Most of us are familiar with the story of John Newton (1725-1807), author of the beloved hymn “Amazing Grace,” a hymn that told the story of his conversion in a very personal way. As he famously wrote, “Amazing grace, how sweet the sound, that saved a wretch like me.” Many of us can say, “That speaks of me as well!”
As for Newton, as a young man, he served as the captain of several slave ships, buying and selling more than 400 slaves. As an old man, he was a staunch abolitionist, testifying with vivid clarity about the horrors of the slave trade. What a wretch he had been!
But did you know that Newton had his initial conversion experience while still engaged in the slave trading business? That he continued to captain a slave ship for more than 5 years while growing in his faith? And that he initially got out of the monstrous slave trading business because of health reasons rather than because of Christian conviction?
Later in life, when fully committed to the abolitionist movement, he wrote, “It will always be a subject of humiliating reflection to me, that I was, once, an active instrument, in a business at which my heart now shudders.” And he described both the slave trade and in his own involvement in it as “abominable.”
Yet he wrote candidly about the years of his life spent as a slave trading ship captain, explaining, “Disagreeable I had long found it; but I think I should have quitted it sooner, had I considered it, as I now do, to be unlawful and wrong. But I never had a scruple upon this head at the time; nor was such a thought once suggested to me, by any friend. What I did, I did ignorantly; considering it as the line of life which Divine Providence had allotted me, and having no concern, in point of conscience, but to treat the Slaves, while under my care, with as much humanity as a regard to my own safety would admit.” (My emphasis.)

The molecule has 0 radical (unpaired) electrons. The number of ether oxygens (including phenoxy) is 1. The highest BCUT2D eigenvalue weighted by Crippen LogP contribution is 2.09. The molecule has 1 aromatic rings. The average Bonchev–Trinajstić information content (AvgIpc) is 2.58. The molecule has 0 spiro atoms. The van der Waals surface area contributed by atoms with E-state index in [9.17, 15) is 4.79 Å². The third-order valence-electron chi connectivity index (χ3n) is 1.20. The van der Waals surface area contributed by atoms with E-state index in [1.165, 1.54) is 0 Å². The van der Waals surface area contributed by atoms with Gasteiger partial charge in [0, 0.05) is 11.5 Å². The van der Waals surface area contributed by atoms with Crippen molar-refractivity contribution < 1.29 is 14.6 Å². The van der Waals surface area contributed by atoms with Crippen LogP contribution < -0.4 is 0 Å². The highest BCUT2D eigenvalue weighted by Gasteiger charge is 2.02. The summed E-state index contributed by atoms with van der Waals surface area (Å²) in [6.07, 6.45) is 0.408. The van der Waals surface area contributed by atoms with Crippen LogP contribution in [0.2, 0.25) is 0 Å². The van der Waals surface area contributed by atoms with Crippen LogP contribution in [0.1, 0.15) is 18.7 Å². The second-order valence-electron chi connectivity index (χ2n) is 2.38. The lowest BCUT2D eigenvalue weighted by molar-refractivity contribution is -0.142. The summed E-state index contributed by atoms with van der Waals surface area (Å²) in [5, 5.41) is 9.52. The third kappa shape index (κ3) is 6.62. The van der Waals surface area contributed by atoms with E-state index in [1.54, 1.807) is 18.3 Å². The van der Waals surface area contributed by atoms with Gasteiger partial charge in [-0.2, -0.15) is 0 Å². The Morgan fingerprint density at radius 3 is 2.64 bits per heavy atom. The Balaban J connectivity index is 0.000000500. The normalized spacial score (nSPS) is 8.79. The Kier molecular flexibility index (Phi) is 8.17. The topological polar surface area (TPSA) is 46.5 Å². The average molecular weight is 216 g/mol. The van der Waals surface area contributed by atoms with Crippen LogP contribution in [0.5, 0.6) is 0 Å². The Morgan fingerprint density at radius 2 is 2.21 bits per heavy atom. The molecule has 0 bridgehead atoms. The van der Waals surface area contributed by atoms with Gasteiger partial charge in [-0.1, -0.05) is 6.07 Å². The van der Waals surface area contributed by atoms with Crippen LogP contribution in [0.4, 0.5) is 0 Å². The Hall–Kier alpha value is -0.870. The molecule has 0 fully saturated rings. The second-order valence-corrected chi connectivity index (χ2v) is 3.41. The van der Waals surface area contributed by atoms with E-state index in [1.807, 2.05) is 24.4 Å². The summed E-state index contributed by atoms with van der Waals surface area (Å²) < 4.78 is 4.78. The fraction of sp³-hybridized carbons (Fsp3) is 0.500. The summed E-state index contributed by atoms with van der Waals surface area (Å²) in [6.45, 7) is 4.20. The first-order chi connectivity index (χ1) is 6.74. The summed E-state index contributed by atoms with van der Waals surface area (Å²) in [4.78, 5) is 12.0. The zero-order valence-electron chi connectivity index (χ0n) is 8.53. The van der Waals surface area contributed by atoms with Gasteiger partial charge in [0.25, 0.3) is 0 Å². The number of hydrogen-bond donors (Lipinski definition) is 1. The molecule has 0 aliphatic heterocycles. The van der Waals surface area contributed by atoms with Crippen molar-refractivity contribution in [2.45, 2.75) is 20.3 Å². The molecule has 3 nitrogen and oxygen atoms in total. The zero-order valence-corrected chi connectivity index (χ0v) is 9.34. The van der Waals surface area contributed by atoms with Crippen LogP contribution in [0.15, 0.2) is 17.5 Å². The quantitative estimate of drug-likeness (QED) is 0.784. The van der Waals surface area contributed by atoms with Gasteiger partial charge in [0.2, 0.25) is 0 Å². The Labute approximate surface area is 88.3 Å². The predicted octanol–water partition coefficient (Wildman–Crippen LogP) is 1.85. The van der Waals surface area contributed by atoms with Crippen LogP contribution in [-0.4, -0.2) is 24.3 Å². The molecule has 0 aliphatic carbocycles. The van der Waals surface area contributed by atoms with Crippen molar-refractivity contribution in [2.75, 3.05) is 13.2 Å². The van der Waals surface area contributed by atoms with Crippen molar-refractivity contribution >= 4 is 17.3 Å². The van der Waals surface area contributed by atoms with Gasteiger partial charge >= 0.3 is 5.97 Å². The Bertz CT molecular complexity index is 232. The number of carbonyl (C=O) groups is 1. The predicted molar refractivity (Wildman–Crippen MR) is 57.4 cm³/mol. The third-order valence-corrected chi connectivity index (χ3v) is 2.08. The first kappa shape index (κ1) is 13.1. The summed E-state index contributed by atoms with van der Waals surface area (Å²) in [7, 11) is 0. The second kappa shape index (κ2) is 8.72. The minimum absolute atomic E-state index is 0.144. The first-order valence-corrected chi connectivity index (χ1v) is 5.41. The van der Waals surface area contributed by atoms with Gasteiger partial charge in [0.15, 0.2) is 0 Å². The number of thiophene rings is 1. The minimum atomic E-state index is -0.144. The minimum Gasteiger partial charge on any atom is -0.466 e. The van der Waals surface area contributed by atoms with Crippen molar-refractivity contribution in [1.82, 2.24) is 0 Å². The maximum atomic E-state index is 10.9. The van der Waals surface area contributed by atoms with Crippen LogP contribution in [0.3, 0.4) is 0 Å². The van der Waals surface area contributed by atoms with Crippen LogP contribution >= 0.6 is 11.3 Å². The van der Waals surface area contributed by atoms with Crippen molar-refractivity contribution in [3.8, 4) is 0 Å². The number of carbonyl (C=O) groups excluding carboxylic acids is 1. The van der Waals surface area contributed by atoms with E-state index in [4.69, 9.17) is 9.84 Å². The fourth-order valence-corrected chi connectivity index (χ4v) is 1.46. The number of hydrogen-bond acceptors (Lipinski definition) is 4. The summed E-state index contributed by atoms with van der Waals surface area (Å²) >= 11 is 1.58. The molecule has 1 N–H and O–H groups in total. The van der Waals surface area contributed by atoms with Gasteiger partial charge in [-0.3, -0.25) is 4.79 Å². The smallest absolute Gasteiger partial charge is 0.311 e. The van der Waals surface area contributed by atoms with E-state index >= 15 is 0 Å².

In sum, he wrote, “Custom, example, and interest had blinded my eyes. I did it ignorantly.”
Newton, just like us, was a child of his times.
Some of you will no doubt protest this, saying, “No way he could be that ignorant! A truly converted man would never accept such a thing, not even for one minute.”
To be sure, Newton later reflected many years later that, during those early years in the Lord, he was not “a believer in the full sense of the word.”
Yet he certainly thought that he was a believer, and he was definitely walking in the light that he had at the time.
And so, my response to you who would condemn Newton comes straight from the words of Paul: “You, therefore, have no excuse, you who pass judgment on someone else, for at whatever point you judge another, you are condemning yourself, because you who pass judgment do the same things” (Romans 2:1).
Could it be that we, too, have some serious blind spots? Could it be that we, too, are grossly ignorant in some ways? Could it be that, we too, have failed to stand for certain issues today, issues for which future generations will condemn us?
That, after all, is the very nature of a blind spot. We don’t know it’s there until someone points it out to us or we discover it for ourselves, often painfully.
Think back to your first lessons driving a car. You thought you had checked the lane next to you, only to hear a blaring horn or, worse still, to come into contact with the car you failed to see, precisely because it was in your blind spot.
As I have often said, we don’t know what we don’t know, and therefore we don’t know that we don’t know it.